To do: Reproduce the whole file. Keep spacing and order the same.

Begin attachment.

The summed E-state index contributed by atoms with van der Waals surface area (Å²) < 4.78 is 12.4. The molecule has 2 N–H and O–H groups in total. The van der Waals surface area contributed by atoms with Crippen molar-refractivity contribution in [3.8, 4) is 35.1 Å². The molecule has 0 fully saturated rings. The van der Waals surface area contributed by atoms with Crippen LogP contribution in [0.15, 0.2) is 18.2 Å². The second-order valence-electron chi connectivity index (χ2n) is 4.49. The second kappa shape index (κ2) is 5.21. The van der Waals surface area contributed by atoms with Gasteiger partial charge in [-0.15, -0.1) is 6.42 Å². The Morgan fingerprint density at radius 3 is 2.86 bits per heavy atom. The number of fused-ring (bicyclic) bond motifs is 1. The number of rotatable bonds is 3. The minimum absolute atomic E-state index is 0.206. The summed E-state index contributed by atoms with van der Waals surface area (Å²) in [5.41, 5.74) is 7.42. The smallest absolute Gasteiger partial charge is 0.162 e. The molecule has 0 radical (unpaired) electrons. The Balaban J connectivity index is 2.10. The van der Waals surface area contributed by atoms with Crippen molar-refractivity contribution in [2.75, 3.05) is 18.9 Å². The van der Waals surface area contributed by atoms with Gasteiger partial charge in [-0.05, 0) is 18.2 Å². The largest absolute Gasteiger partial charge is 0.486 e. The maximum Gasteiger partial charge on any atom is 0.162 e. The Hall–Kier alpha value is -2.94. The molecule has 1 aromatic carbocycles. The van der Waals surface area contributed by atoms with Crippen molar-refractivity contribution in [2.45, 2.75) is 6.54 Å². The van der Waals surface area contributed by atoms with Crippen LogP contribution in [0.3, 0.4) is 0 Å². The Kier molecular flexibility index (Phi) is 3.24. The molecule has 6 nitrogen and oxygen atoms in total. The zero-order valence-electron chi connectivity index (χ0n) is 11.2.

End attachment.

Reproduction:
The summed E-state index contributed by atoms with van der Waals surface area (Å²) < 4.78 is 12.4. The molecule has 2 N–H and O–H groups in total. The van der Waals surface area contributed by atoms with Crippen molar-refractivity contribution in [3.8, 4) is 35.1 Å². The molecule has 0 fully saturated rings. The van der Waals surface area contributed by atoms with Crippen LogP contribution in [0.15, 0.2) is 18.2 Å². The second-order valence-electron chi connectivity index (χ2n) is 4.49. The second kappa shape index (κ2) is 5.21. The van der Waals surface area contributed by atoms with Gasteiger partial charge in [-0.15, -0.1) is 6.42 Å². The Morgan fingerprint density at radius 3 is 2.86 bits per heavy atom. The number of fused-ring (bicyclic) bond motifs is 1. The number of rotatable bonds is 3. The minimum absolute atomic E-state index is 0.206. The summed E-state index contributed by atoms with van der Waals surface area (Å²) in [5.41, 5.74) is 7.42. The smallest absolute Gasteiger partial charge is 0.162 e. The molecule has 0 radical (unpaired) electrons. The Balaban J connectivity index is 2.10. The van der Waals surface area contributed by atoms with Crippen molar-refractivity contribution in [2.75, 3.05) is 18.9 Å². The van der Waals surface area contributed by atoms with Gasteiger partial charge in [-0.05, 0) is 18.2 Å². The largest absolute Gasteiger partial charge is 0.486 e. The maximum Gasteiger partial charge on any atom is 0.162 e. The Hall–Kier alpha value is -2.94. The molecule has 1 aromatic carbocycles. The van der Waals surface area contributed by atoms with Crippen molar-refractivity contribution in [2.45, 2.75) is 6.54 Å². The van der Waals surface area contributed by atoms with Crippen LogP contribution in [0.3, 0.4) is 0 Å². The Kier molecular flexibility index (Phi) is 3.24. The molecule has 6 nitrogen and oxygen atoms in total. The zero-order valence-electron chi connectivity index (χ0n) is 11.2.